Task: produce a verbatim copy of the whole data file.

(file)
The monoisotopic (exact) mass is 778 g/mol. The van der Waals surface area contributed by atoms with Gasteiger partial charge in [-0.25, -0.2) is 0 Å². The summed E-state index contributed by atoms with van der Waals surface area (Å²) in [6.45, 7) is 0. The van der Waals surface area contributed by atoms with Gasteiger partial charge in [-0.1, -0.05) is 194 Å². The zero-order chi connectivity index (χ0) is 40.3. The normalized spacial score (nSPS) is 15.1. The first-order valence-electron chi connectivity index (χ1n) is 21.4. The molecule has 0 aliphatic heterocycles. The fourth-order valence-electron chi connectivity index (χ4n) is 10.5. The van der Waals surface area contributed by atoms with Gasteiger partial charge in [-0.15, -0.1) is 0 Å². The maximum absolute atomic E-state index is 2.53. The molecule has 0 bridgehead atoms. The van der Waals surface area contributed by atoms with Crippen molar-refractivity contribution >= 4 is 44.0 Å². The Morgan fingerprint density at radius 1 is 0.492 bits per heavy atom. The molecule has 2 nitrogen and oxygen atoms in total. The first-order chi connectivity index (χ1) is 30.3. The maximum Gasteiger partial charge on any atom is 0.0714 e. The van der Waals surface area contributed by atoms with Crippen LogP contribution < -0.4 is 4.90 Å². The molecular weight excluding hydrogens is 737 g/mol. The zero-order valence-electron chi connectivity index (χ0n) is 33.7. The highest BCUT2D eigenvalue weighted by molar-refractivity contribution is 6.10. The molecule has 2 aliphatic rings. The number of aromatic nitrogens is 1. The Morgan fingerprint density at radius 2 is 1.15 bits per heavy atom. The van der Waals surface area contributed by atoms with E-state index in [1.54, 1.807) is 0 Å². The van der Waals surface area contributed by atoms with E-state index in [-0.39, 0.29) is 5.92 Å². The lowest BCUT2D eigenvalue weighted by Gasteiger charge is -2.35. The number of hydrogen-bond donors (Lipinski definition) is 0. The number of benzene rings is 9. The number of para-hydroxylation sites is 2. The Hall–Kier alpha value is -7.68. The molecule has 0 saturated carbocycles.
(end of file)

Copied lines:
The monoisotopic (exact) mass is 778 g/mol. The van der Waals surface area contributed by atoms with Gasteiger partial charge in [-0.25, -0.2) is 0 Å². The summed E-state index contributed by atoms with van der Waals surface area (Å²) in [6.45, 7) is 0. The van der Waals surface area contributed by atoms with Gasteiger partial charge in [-0.1, -0.05) is 194 Å². The zero-order chi connectivity index (χ0) is 40.3. The normalized spacial score (nSPS) is 15.1. The first-order valence-electron chi connectivity index (χ1n) is 21.4. The molecule has 0 aliphatic heterocycles. The fourth-order valence-electron chi connectivity index (χ4n) is 10.5. The van der Waals surface area contributed by atoms with Gasteiger partial charge in [-0.15, -0.1) is 0 Å². The maximum absolute atomic E-state index is 2.53. The molecule has 0 bridgehead atoms. The van der Waals surface area contributed by atoms with Crippen molar-refractivity contribution >= 4 is 44.0 Å². The Morgan fingerprint density at radius 1 is 0.492 bits per heavy atom. The molecule has 2 nitrogen and oxygen atoms in total. The first-order chi connectivity index (χ1) is 30.3. The maximum Gasteiger partial charge on any atom is 0.0714 e. The van der Waals surface area contributed by atoms with Crippen LogP contribution < -0.4 is 4.90 Å². The molecular weight excluding hydrogens is 737 g/mol. The zero-order valence-electron chi connectivity index (χ0n) is 33.7. The highest BCUT2D eigenvalue weighted by molar-refractivity contribution is 6.10. The molecule has 2 aliphatic rings. The number of aromatic nitrogens is 1. The Morgan fingerprint density at radius 2 is 1.15 bits per heavy atom. The van der Waals surface area contributed by atoms with E-state index in [1.54, 1.807) is 0 Å². The van der Waals surface area contributed by atoms with E-state index in [-0.39, 0.29) is 5.92 Å². The lowest BCUT2D eigenvalue weighted by Gasteiger charge is -2.35. The number of hydrogen-bond donors (Lipinski definition) is 0. The number of benzene rings is 9. The number of para-hydroxylation sites is 2. The Hall–Kier alpha value is -7.68. The molecule has 0 saturated carbocycles.